Ending the Week with Charred Goosebeak

Colgate%E2%80%99s+improv+comedy+group%2C+Charred+Goosebeak%2C+took+to+the+stage+on+January+31+for+their+first+show+of+the+semester.

Colgate’s improv comedy group, Charred Goosebeak, took to the stage on January 31 for their first show of the semester.

Abby Blair, Maroon-News Staff

A business proposal: a massage parlor where not only is the client naked, but the masseuse is too? According to the audience at the Charred Goosebeak show on January 31, while it may not be the most practical business plan, it was absurdly funny to imagine.

Charred Goosebeak, a student improv comedy group on campus, once again filled the basement of the Creative Arts House with roars of laughter with their quick wit and exuberant stage presence. The group kicked off the show with a game called “Innuendo.” To start the game, they asked the audience to name a thing, and the entire crew took it from there with the template: “I like my men how I like my…” One prompt from the audience was “golf clubs,” which generated zany responses such as, “I like my men how I like my golf clubs: locked in the trunk of my car,” from sophomore Henry Claudy.

Another well-liked skit called “Shift Left” came in the middle of the show. In this skit, four members act out four different skits through a series of rotations. Every time an off-stage member says “shift left,” the members rotate so that one skit is being performed at a time, and when they come full circle, that skit picks up right where it left off. It’s a fast-paced game that still gives the members time to cook up some grade-A material while another skit has the audience’s attention.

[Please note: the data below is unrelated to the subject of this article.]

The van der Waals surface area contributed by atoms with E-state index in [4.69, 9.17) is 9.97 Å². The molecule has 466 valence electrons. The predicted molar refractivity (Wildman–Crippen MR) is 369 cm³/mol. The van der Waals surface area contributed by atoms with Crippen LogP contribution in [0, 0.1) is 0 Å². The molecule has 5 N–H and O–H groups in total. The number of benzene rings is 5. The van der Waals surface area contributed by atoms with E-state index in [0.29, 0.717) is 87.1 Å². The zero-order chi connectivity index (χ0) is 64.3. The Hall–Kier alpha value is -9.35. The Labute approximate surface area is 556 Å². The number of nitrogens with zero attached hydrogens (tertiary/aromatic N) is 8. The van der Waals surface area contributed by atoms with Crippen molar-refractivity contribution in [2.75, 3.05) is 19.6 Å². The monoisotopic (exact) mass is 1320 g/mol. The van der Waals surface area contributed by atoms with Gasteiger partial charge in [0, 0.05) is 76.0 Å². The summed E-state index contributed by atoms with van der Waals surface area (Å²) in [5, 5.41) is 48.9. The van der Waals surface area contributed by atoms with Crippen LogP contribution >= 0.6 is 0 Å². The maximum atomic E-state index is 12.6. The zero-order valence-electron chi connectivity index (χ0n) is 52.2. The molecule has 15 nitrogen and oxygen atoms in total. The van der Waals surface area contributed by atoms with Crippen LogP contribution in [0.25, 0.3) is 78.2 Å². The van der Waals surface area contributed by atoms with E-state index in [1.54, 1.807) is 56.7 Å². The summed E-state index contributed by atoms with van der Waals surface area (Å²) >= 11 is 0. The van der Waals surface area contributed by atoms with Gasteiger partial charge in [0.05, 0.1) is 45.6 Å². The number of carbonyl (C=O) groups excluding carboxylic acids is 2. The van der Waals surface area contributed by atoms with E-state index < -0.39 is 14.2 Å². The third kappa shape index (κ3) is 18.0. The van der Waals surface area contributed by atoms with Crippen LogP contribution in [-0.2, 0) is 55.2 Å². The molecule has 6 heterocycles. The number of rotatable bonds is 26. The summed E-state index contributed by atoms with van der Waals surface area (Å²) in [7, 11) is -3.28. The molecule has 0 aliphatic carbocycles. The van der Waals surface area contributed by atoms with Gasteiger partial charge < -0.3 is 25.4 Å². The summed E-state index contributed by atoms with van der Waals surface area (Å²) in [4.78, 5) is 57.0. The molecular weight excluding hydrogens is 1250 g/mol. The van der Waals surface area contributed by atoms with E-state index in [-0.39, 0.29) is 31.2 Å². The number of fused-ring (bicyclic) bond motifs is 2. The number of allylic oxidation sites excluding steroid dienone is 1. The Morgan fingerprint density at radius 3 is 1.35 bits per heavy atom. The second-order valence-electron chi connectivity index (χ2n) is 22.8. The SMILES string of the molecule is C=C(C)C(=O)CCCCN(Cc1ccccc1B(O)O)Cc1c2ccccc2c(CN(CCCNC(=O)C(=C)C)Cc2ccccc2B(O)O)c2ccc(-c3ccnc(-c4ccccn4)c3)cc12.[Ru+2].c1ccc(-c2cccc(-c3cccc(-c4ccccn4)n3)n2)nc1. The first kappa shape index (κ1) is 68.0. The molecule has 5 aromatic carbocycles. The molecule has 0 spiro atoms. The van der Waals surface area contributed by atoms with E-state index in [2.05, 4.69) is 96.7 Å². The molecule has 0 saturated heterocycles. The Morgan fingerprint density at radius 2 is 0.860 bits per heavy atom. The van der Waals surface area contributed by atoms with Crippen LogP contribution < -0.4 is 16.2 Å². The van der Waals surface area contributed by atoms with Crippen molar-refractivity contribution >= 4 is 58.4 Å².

This skit is senior Mary Clubb’s personal favorite.

“I thought ‘Shift Left’ was hilarious; I’m a big fan of it. I also thought the audience responded great. There’s just so much talent in one small basement,” Clubb said.

Right after “Shift Left” came “Ding-Dong.” This skit almost always gets a boisterous response from the audience, and last week’s show was no exception. The off-stage command, “ding,” instructs the person who just spoke on stage to change what they just said. “Dong” means that they have to change the accent they’re speaking in.

This time, the game started with the two members speaking in American accents about a man coming in for a massage and ended with the members talking about a business plan where they show up naked at people’s houses and offer them massages in Swedish and French accents. Senior George Karamanoukian and sophomore Griffin Fenady were the two performers for this wacky skit, and they are known for their spot-on accents used in, as well as often outside of, the shows.

This skit made a great impression on junior Ayah Elarabi.

“I really enjoyed [the show]—I thought they were really funny. I think George and Griffin were amazing in ‘Ding-Dong,’” Elarabi said. Finally, to wrap up the show, the whole group got on stage and took prompts from the audience for a series of mini-skits to wrap up the performance. Charred Goosebeak is a fantastic example of some of the creative activities happening around Colgate—they have multiple shows a semester, so keep an eye out on Facebook and Instagram for the date and time of their next show, and come with things, places and relationships in mind so you can suggest prompts.

To see more updates on the comedy group, follow Charred Goosebeak on Instagram @goosebeak.

Contact Abby Blair at [email protected]